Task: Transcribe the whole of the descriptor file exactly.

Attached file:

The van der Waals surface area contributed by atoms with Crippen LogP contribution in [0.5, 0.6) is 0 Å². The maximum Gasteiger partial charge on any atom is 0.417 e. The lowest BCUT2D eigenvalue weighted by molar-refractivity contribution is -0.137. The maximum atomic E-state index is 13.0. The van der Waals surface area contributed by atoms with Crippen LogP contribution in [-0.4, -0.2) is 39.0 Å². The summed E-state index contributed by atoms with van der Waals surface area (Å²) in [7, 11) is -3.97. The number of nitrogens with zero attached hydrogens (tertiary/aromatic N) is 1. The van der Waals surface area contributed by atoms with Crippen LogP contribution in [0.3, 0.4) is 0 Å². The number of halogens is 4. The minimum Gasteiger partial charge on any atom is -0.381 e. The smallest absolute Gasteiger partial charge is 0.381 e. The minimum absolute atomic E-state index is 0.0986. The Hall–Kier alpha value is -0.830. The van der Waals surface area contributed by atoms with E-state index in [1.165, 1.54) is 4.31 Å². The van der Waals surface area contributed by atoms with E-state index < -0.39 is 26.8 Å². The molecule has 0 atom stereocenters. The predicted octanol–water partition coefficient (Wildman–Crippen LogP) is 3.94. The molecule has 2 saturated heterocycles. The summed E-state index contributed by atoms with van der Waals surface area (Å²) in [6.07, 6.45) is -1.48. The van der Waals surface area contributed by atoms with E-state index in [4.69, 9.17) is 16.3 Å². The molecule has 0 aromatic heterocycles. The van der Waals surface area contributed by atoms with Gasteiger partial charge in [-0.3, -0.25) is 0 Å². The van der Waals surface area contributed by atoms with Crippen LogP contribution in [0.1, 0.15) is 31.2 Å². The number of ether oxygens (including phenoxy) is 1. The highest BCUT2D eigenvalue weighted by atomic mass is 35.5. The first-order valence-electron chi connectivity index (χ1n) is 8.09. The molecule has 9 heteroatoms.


The van der Waals surface area contributed by atoms with Crippen LogP contribution in [0.5, 0.6) is 0 Å². The maximum Gasteiger partial charge on any atom is 0.417 e. The lowest BCUT2D eigenvalue weighted by molar-refractivity contribution is -0.137. The maximum atomic E-state index is 13.0. The van der Waals surface area contributed by atoms with Crippen LogP contribution in [-0.4, -0.2) is 39.0 Å². The summed E-state index contributed by atoms with van der Waals surface area (Å²) in [7, 11) is -3.97. The number of nitrogens with zero attached hydrogens (tertiary/aromatic N) is 1. The van der Waals surface area contributed by atoms with Crippen LogP contribution in [0.3, 0.4) is 0 Å². The number of halogens is 4. The minimum Gasteiger partial charge on any atom is -0.381 e. The smallest absolute Gasteiger partial charge is 0.381 e. The minimum absolute atomic E-state index is 0.0986. The Hall–Kier alpha value is -0.830. The van der Waals surface area contributed by atoms with E-state index in [1.165, 1.54) is 4.31 Å². The van der Waals surface area contributed by atoms with E-state index < -0.39 is 26.8 Å². The molecule has 0 atom stereocenters. The predicted octanol–water partition coefficient (Wildman–Crippen LogP) is 3.94. The molecule has 2 saturated heterocycles. The summed E-state index contributed by atoms with van der Waals surface area (Å²) in [6.07, 6.45) is -1.48. The van der Waals surface area contributed by atoms with E-state index in [4.69, 9.17) is 16.3 Å². The molecule has 0 aromatic heterocycles. The van der Waals surface area contributed by atoms with Gasteiger partial charge in [-0.3, -0.25) is 0 Å². The van der Waals surface area contributed by atoms with Crippen LogP contribution in [0.1, 0.15) is 31.2 Å². The number of ether oxygens (including phenoxy) is 1. The highest BCUT2D eigenvalue weighted by atomic mass is 35.5. The first-order valence-electron chi connectivity index (χ1n) is 8.09. The molecule has 9 heteroatoms.